Openness of buildings At a building level, architecture exchanges energy and material with the environment according to its life cycle. The accessibility of buildings is not unlimited: there is a distinct regime reflecting conditions of ownership and belonging. Accessibility (as well as possible emergency exits) in the form of circulation space is nowadays defined by building regulations, so that the actual limits are not reached. The closure of buildings and control of access are enabled through technological means. Openness of buildings differs according to the phase within the life cycle: • Construction phase During the construction phase, the exchange is obvious. The site is prepared; material is moved or removed. Accessibility is often restricted to working companies and people. Building material is transported and processed by using energy. Information is used to define the building. Expenditure is not measured in terms of energy but in terms of money. A construction phase is always accompanied by disturbances in the neighbourhood. Emissions have mostly negative influences on the environment (sound, dust, traffic, waste, problems with land or water etc.). • "Life" of building or operational phase During the "lifetime" of a building, energy is necessary for its operation. With today's building technology (alternative systems: solar panels, photovoltaic, geothermal and wind energy systems) houses could be made independent of the large energy supply networks, and the so-called "Plus energy houses" can return a flow of energy. Water is supplied and disposed of constantly. Openness of materials to air and humidity is defined and worked with through characteristic values.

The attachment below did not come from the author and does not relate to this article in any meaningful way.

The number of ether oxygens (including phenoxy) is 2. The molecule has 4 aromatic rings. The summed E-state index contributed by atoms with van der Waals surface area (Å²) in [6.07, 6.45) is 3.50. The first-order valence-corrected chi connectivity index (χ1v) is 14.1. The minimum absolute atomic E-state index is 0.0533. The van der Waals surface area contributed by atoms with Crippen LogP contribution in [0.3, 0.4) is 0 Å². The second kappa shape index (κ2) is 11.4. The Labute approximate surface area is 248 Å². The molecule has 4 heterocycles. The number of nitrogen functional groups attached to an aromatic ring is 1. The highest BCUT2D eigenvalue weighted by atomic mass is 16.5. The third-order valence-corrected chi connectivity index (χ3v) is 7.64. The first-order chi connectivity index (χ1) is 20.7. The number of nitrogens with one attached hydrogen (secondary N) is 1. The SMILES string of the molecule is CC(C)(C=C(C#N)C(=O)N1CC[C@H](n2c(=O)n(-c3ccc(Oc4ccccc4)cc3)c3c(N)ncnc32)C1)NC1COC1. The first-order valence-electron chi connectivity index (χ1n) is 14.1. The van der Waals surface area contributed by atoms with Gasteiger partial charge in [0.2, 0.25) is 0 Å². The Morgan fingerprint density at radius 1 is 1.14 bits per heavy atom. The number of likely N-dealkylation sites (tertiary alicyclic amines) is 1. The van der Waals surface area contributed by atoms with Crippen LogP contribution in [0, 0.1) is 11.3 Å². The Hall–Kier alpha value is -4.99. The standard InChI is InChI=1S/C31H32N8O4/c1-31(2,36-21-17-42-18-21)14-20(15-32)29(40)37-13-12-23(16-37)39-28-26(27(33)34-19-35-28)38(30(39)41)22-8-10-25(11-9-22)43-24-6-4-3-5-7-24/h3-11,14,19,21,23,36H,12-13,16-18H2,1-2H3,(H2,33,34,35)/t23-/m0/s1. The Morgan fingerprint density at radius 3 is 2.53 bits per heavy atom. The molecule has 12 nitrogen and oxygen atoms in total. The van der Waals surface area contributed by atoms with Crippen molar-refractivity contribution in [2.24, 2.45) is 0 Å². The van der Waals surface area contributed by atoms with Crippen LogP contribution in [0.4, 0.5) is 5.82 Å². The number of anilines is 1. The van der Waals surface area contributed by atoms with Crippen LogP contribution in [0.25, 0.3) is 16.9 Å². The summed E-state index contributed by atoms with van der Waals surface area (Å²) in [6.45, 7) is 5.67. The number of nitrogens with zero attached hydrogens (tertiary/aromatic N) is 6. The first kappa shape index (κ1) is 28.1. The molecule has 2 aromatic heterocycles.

Constant air supply and ventilation is provided by passive means (permeable materials, passive ventilation systems), manual openings (windows, doors) and automated systems. Electricity is provided for all sorts of amenities. Material may be necessary for maintenance. Apart from maintenance purposes, the exchange of material and energy while a house is being used is a fairly new achievement. Old traditional architectural typologies manage with no energy supply and thus without the amenities of our civilised life (which is one reason why they are endangered). The most recent development is the exchange of information with the environment through sensory and control systems. A "smart" house has to have sufficient knowledge about its own current state and the ability to react to information coming from outside. Integrated systems manage and control information flow. The impact a building has on its surrounding is varied. In terms of emission it is sewage, rainwater, gases, solid waste and heat. Ken Yeang and many other architects active in environmentally responsible design have dealt with the in- and outputs of buildings, already discussed in the chapter "Ecological Design and Sustainability."